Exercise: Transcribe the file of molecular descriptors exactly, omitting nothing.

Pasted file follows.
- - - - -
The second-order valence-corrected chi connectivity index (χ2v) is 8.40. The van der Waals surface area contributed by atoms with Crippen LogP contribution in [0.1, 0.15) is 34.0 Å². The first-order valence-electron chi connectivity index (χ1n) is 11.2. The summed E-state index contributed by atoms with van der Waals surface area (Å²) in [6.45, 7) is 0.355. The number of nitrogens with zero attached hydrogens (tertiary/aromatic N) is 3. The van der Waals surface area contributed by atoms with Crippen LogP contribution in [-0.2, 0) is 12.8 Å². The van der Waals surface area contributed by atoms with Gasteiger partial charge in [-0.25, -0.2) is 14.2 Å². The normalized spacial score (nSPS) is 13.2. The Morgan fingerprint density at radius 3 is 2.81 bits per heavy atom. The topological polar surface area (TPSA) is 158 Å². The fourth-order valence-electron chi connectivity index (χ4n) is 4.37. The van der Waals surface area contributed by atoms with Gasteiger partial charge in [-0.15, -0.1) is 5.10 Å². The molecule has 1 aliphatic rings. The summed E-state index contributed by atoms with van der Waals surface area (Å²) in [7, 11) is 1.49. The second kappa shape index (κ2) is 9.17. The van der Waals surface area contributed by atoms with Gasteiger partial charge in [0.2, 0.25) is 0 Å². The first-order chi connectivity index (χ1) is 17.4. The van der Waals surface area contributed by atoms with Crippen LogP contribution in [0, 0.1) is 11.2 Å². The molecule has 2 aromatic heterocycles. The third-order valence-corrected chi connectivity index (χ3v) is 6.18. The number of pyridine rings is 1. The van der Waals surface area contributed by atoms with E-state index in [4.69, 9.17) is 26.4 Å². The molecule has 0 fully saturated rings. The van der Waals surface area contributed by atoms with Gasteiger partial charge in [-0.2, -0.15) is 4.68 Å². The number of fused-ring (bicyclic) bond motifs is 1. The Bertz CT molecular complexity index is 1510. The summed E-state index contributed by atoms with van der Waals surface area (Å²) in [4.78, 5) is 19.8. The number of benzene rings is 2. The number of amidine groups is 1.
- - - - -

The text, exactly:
The second-order valence-corrected chi connectivity index (χ2v) is 8.40. The van der Waals surface area contributed by atoms with Crippen LogP contribution in [0.1, 0.15) is 34.0 Å². The first-order valence-electron chi connectivity index (χ1n) is 11.2. The summed E-state index contributed by atoms with van der Waals surface area (Å²) in [6.45, 7) is 0.355. The number of nitrogens with zero attached hydrogens (tertiary/aromatic N) is 3. The van der Waals surface area contributed by atoms with Crippen LogP contribution in [-0.2, 0) is 12.8 Å². The van der Waals surface area contributed by atoms with Gasteiger partial charge in [-0.25, -0.2) is 14.2 Å². The normalized spacial score (nSPS) is 13.2. The Morgan fingerprint density at radius 3 is 2.81 bits per heavy atom. The topological polar surface area (TPSA) is 158 Å². The fourth-order valence-electron chi connectivity index (χ4n) is 4.37. The van der Waals surface area contributed by atoms with Gasteiger partial charge in [-0.15, -0.1) is 5.10 Å². The molecule has 1 aliphatic rings. The summed E-state index contributed by atoms with van der Waals surface area (Å²) in [7, 11) is 1.49. The second kappa shape index (κ2) is 9.17. The van der Waals surface area contributed by atoms with Gasteiger partial charge in [0.2, 0.25) is 0 Å². The first-order chi connectivity index (χ1) is 17.4. The van der Waals surface area contributed by atoms with Crippen LogP contribution in [0, 0.1) is 11.2 Å². The molecule has 2 aromatic heterocycles. The third-order valence-corrected chi connectivity index (χ3v) is 6.18. The number of pyridine rings is 1. The van der Waals surface area contributed by atoms with E-state index in [4.69, 9.17) is 26.4 Å². The molecule has 0 fully saturated rings. The van der Waals surface area contributed by atoms with Gasteiger partial charge in [-0.2, -0.15) is 4.68 Å². The number of fused-ring (bicyclic) bond motifs is 1. The Bertz CT molecular complexity index is 1510. The summed E-state index contributed by atoms with van der Waals surface area (Å²) in [4.78, 5) is 19.8. The number of benzene rings is 2. The number of amidine groups is 1.